Uniqlo is coming to America. The Japanese clothing retailer, which already has three massive outlets in New York, "is starting aggressive growth plans at shopping malls that are expected to include 20 to 30 new stores a year over the next eight years," says Stephanie Clifford at The New York Times. Uniqlo is a dominant retailer in Japan, and its parent company, Fast Retailing, has made the biggest gains on Japan's benchmark stock exchange over the past five years. But it remains to be seen whether Uniqlo can crack the broader American market. Here, a guide to Uniqlo's ambitions:

First off: What is Uniqlo?
The company offers distinctly affordable wardrobe staples (leggings, chinos, cashmere sweaters) that often draw comparisons to merchandise sold at Gap or Old Navy. However, the retailer has collaborated with high-profile designers to enhance "its reputation as a forward-thinking fashion brand," says Tina Gaudoin at The Wall Street Journal. In addition, the company has played up its "high-tech fabric," and relied on its Japanese origins to imbue its clothing with foreign appeal, says Clifford.

Why is it expanding now?
Most U.S. retailers — like Gap and Abercrombie & Fitch — are dramatically scaling back their presense in malls, and Uniqlo sees an opportunity to break into the market. The company has saturated Japan's retail landscape, and its overseas growth in other Asian countries is accelerating rapidly. However, the company sees the U.S., with its obsessive consumer culture, as vital to its foreign plans, and expects its American revenue to reach $10 billion a year by 2020.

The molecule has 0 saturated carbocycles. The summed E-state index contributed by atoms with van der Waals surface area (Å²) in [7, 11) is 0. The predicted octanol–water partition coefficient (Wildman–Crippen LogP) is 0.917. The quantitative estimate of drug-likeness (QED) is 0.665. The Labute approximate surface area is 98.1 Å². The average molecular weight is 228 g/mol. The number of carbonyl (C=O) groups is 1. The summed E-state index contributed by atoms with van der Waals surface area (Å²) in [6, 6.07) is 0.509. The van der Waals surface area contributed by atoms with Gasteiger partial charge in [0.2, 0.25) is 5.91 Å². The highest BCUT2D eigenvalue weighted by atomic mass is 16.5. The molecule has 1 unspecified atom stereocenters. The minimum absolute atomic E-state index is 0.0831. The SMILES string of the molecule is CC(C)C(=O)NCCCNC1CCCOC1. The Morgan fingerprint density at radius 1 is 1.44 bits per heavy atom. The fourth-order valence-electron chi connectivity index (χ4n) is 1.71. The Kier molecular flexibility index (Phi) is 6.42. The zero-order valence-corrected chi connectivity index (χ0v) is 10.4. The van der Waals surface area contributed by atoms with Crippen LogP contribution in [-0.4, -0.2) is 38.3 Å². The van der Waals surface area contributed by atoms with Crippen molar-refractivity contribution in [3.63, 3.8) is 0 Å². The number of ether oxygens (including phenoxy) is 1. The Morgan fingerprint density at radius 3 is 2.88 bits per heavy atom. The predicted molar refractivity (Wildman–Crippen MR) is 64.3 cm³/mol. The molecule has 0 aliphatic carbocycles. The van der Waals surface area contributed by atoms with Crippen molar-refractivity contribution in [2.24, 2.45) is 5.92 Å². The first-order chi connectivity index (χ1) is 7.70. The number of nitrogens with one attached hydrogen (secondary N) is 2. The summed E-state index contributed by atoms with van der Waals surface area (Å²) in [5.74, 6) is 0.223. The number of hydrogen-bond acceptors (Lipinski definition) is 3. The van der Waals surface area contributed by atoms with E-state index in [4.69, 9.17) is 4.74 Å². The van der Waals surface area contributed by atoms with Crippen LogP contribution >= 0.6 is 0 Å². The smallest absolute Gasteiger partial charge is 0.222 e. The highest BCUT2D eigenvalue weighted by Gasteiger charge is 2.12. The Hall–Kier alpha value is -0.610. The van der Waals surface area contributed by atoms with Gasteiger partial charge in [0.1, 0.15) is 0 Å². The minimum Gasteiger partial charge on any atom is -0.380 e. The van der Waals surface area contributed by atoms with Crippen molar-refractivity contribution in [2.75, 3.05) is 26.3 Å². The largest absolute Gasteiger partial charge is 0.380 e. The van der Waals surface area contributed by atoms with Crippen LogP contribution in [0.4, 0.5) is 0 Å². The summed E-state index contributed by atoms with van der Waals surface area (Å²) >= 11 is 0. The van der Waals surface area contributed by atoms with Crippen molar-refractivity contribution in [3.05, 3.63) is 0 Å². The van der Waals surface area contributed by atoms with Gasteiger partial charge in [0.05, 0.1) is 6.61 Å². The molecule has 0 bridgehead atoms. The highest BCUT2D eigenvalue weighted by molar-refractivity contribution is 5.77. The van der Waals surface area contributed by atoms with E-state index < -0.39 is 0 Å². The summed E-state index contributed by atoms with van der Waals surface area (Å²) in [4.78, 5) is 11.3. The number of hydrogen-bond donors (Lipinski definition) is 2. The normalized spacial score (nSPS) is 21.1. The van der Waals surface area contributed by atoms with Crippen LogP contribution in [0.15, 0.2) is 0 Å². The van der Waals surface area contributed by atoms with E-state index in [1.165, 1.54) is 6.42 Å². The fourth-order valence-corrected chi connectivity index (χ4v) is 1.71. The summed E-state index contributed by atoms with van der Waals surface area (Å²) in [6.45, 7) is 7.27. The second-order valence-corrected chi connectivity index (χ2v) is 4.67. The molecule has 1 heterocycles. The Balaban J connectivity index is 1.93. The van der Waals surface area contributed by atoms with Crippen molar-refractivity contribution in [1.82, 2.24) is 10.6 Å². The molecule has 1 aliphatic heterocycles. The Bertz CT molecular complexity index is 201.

Are other foreign firms expanding in America? 
Yes, a lot of them. Gap and Old Navy are also facing stiff competition from H&M, Zara, Mango, TopShop, and Joe Fresh. 

Where will Uniqlo open first?
In addition to its existing flagship stores in New York, Uniqlo plans to open a 29,000-square-foot store in San Francisco in the fall, and also has a lease for a 43,000 square-foot store in Paramus, N.J. The company is also eyeing sites for maximum-impact flagship stores in Philadephia, Boston, Chicago, and Washington, D.C.

Will it succeed?
Uniqlo has tried and failed before. In 2006, the company opened modest, 7,000 square-foot stores in New Jersey malls only to close them in less than a year. Executives say the standard-sized stores did not adequately distinguish Uniqlo from its competitors. This time, they are going big.

Sources: Bloomberg BusinessweekThe New York Times, The Wall Street Journal (2)